Dump that dice bag on the table and all sorts of wondrous items are sure to fall out.
(Who knew you had a bag of holding all along, right?)
Seriously, unless you just started playing Dungeons & Dragons, you likely have more than one set of dice. And if you’re anything like us, you can’t stop buying new dice colors, shapes, types, materials and accessories.
That’s why we chose the theme for our second annual dice crate: Dice Love.
There are a ton of options in the world of dice, and you surely have some in your bag every time you head out to play D&D. But maybe you haven’t seen everything.
Since this month’s Dungeon Crate is all about dice, we took a deep dive into the world of dice and dice accessories to give you a look at all the options out there.
|Dice towers from Advanced Deployment|
Want a truly random result? Dice towers are pretty good at rolling your dice for you and they produce a more random result than simply dropping or sliding your dice across a flat surface.
We’ve seen massive dice towers made from foam, ornate towers crafted from plaster bricks, acrylic towers glued together and even the homemade cardboard kind.
Dice Trays and Cups
A glass table could be loud and could cause your dice to bounce around like crazy. A fancy dinner table with a nice finish does seem like a great place to game until it gets tons of tiny pock marks from the sharp ends of endless d4 rolls.
Cups let you (literally) shake things up and get a good roll, and dice trays give you a good soft surface to let your dice roll instead of jump, bounce and skitter across the table.
Did you know companies, such as our old pals Chessex, make custom dice? We had a long-running gaming group that wanted to celebrate how long we’d been together, so we ordered some d6s with the six side as our logo.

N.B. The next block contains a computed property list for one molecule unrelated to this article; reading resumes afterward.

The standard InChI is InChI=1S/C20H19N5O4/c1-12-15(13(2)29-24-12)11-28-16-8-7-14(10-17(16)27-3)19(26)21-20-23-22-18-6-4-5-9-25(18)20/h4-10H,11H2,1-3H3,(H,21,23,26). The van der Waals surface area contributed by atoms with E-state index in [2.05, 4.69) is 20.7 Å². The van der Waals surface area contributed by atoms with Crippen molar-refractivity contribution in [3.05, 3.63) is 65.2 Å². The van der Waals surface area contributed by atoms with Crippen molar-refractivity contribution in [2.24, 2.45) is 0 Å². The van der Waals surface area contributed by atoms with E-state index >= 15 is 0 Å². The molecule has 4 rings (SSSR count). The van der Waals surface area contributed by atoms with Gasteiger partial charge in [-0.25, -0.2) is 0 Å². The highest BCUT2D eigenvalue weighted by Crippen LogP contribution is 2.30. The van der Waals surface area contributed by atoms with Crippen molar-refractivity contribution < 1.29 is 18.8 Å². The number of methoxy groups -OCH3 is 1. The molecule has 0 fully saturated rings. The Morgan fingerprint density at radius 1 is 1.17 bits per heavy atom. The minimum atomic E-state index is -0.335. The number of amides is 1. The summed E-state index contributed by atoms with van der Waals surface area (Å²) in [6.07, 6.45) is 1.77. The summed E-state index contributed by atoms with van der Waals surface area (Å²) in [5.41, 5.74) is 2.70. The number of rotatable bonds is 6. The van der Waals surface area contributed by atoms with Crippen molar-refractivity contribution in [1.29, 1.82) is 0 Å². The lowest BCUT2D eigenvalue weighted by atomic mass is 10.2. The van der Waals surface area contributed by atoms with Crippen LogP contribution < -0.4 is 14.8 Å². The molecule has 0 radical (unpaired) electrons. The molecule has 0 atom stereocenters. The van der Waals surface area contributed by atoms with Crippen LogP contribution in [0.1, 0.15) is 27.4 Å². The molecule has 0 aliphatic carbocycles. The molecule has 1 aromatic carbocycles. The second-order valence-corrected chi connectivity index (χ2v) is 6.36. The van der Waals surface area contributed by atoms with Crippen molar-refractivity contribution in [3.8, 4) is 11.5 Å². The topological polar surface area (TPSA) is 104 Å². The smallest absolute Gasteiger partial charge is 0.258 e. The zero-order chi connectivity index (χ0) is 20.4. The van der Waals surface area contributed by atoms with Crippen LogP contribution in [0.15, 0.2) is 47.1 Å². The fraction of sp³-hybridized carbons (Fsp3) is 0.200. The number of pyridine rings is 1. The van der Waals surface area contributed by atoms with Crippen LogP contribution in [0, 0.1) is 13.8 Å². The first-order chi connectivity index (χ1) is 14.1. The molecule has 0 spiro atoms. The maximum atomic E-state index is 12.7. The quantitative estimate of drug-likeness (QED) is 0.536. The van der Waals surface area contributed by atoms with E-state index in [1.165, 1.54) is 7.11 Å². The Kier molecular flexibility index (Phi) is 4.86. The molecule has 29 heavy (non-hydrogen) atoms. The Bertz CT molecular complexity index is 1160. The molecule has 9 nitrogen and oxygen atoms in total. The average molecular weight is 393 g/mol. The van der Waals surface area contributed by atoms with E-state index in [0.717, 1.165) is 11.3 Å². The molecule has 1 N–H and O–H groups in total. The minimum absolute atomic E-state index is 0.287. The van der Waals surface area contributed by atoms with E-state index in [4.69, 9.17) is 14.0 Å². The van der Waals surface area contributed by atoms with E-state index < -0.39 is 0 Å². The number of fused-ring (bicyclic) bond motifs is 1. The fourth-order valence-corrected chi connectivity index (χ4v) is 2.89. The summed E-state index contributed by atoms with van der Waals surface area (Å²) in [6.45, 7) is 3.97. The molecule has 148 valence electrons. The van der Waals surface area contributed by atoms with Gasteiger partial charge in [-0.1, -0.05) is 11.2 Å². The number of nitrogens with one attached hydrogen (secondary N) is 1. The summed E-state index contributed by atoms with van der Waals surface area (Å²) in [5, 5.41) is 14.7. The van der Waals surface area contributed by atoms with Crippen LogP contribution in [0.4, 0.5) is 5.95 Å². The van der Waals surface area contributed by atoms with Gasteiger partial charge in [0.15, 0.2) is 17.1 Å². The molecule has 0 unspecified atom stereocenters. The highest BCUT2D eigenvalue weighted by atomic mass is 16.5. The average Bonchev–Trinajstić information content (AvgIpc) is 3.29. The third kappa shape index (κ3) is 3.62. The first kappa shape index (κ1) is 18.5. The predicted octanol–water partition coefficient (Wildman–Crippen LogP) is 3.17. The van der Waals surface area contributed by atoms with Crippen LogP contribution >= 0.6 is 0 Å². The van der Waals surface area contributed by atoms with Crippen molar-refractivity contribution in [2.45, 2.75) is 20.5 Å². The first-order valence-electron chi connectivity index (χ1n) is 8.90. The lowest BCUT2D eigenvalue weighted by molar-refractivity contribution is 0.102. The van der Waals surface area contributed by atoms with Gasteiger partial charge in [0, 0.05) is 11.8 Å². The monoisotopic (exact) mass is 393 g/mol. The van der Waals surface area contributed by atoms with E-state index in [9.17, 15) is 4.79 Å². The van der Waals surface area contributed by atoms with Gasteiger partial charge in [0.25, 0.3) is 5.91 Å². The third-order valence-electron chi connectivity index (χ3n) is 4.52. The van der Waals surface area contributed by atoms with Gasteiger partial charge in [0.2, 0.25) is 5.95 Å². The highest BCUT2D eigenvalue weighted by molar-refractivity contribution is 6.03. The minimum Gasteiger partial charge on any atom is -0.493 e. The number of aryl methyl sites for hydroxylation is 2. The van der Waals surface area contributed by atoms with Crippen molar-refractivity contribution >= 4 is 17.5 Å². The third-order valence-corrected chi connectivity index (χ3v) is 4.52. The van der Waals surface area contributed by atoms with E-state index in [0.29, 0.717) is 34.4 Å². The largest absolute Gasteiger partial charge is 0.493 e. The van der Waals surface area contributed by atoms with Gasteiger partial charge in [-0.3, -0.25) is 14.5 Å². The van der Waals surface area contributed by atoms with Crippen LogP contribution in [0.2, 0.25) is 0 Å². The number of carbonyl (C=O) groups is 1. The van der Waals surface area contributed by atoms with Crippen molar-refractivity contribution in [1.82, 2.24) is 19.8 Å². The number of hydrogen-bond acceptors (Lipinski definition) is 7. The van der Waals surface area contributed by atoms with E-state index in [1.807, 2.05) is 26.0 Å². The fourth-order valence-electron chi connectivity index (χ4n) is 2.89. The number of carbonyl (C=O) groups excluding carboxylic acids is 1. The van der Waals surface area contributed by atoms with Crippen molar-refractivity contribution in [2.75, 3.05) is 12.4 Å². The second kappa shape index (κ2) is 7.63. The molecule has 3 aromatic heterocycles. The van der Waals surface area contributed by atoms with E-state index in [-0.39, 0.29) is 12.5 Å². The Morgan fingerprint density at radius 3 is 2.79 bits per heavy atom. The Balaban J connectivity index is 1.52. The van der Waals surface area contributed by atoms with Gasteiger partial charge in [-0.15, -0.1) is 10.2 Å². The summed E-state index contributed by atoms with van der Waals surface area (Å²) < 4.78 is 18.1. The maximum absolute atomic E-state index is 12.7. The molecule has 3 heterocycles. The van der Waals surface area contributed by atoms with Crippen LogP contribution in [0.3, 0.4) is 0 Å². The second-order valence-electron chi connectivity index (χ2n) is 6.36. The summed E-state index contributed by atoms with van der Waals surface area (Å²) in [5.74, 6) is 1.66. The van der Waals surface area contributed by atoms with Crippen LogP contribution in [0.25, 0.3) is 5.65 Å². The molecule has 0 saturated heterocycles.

Chessex offers custom d6s, and Q Workshop can make anything you want. They’re more expensive than your average dice, but how cool is it to roll a crit with your own symbol?
Giant Foam Dice
|Chessex's rainbow of colors|
Have kids? They’re usually fascinated by the gleaming, multi-colored dice, but unfortunately your average RPG dice are rather swallowable. Enter sets of giant foam dice, which are kid-friendly and mom-approved.
If you don’t have kids, just imagine how hilarious it is to bust out an enormous d20 and roll it for a big attack or skill check.
We’ve long admired the handcrafted dice from Artisan Dice. They produce beautiful dice from fancy woods such as ash, Asian satinwood and rosewood. Of course, they also create metal dice (more on that in a minute), polymer dice, stone dice and their “necromancer’s dice,” which are made from bone.
Hearing your dice clatter across the table is fun, but it certainly feels more satisfying with the heavy clunk provided by rolling solid metal dice on the game board. We at Dungeon Crate have added a few items in our crates from Metallic Dice Games.
|Metal and Mini dice from Metallic Dice Games|
Just keep your minis (and your kitchen table) safe. Those heavy things can do some damage.
In theory, you have a 1 in 20 chance getting any number on a d20 every time you roll. But because of the way RPG dice are produced, there are almost always irregularities. On the other hand, precision dice are designed specifically to be as precise as possible.
Gamescience dice have sharper edges designed to make your rolls truly random.
3D Printed Dice
Is there anything 3D printing hasn't made awesome? We love browsing sites such as Shapeways to find new and cool dice.
There are dice that look like swarms of thorns, Braille dice for blind players, dice made of skulls, steampunk dice ands tons more. We want them all.
When you're playing D&D or almost any other RPG, you're used to the standard six polyhedral dice shapes (4s, 6s 8s, 10s, 12s and the almighty 20s).
But we sometimes like different shapes: little three-sided cylindrical dice, giant d100s, variations on the d4 and tons more.
|Braille D20 from a Shapeways store|
Doublesix and Triplefour Dice offer a new take on the d6 and d4, respectively, by taking a standard d12 and changing the numbering. A Doublesix has the numbers one through six on the die twice while a Triplefour has one through four on the die three times.
Fate dice are six-sided dice with plus, minus and blank faces. As a DM, you can use them to decide positive or negative outcomes based on player’s action in the game. Negotiate successfully with the king and on a positive fate roll, the king gives the party some gold. On a negative roll, the king gives them an extra task.
Need to quickly map out a dungeon? DungeonMorph makes large six-sided dice where each face has a dungeon map. Small dungeon? Roll one or two of the dice. Big, sprawling dungeon? Grab the full set of five and roll them all to map out a massive complex.